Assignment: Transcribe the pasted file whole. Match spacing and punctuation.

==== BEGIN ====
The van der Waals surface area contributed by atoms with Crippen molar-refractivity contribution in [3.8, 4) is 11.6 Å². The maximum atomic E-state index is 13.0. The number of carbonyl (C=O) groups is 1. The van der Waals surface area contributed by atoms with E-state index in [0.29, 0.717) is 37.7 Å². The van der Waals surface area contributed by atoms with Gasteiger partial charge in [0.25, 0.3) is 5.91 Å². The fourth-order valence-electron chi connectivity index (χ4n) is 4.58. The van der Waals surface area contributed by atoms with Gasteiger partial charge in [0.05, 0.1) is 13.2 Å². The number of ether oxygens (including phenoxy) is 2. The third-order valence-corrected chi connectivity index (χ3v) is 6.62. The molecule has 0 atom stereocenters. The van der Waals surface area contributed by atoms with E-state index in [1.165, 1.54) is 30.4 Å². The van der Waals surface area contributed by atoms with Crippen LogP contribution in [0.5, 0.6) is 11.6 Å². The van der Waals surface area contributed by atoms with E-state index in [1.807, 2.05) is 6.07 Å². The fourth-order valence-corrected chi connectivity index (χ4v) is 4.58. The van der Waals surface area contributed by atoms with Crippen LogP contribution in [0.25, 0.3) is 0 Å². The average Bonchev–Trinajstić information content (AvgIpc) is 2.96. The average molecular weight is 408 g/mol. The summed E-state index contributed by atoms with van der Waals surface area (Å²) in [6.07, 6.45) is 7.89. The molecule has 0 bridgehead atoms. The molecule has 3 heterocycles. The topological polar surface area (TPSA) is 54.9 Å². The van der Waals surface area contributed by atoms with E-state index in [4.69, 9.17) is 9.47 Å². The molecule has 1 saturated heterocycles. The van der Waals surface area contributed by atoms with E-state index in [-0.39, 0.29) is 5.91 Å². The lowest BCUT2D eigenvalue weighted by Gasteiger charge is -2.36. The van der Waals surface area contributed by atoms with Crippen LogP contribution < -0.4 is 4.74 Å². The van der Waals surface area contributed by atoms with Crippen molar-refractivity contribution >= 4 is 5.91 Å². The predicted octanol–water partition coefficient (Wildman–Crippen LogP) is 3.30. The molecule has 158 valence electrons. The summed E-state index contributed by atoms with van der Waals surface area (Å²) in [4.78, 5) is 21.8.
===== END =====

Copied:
The van der Waals surface area contributed by atoms with Crippen molar-refractivity contribution in [3.8, 4) is 11.6 Å². The maximum atomic E-state index is 13.0. The number of carbonyl (C=O) groups is 1. The van der Waals surface area contributed by atoms with E-state index in [0.29, 0.717) is 37.7 Å². The van der Waals surface area contributed by atoms with Gasteiger partial charge in [0.25, 0.3) is 5.91 Å². The fourth-order valence-electron chi connectivity index (χ4n) is 4.58. The van der Waals surface area contributed by atoms with Gasteiger partial charge in [0.05, 0.1) is 13.2 Å². The number of ether oxygens (including phenoxy) is 2. The third-order valence-corrected chi connectivity index (χ3v) is 6.62. The molecule has 0 atom stereocenters. The van der Waals surface area contributed by atoms with E-state index in [1.165, 1.54) is 30.4 Å². The van der Waals surface area contributed by atoms with Crippen LogP contribution in [0.5, 0.6) is 11.6 Å². The van der Waals surface area contributed by atoms with E-state index in [1.807, 2.05) is 6.07 Å². The fourth-order valence-corrected chi connectivity index (χ4v) is 4.58. The van der Waals surface area contributed by atoms with Crippen LogP contribution in [0.25, 0.3) is 0 Å². The average Bonchev–Trinajstić information content (AvgIpc) is 2.96. The average molecular weight is 408 g/mol. The summed E-state index contributed by atoms with van der Waals surface area (Å²) in [6.07, 6.45) is 7.89. The molecule has 0 bridgehead atoms. The molecule has 3 heterocycles. The topological polar surface area (TPSA) is 54.9 Å². The van der Waals surface area contributed by atoms with E-state index in [4.69, 9.17) is 9.47 Å². The molecule has 1 saturated heterocycles. The van der Waals surface area contributed by atoms with E-state index in [-0.39, 0.29) is 5.91 Å². The lowest BCUT2D eigenvalue weighted by Gasteiger charge is -2.36. The van der Waals surface area contributed by atoms with Crippen LogP contribution < -0.4 is 4.74 Å². The van der Waals surface area contributed by atoms with Crippen molar-refractivity contribution >= 4 is 5.91 Å². The predicted octanol–water partition coefficient (Wildman–Crippen LogP) is 3.30. The molecule has 158 valence electrons. The summed E-state index contributed by atoms with van der Waals surface area (Å²) in [4.78, 5) is 21.8.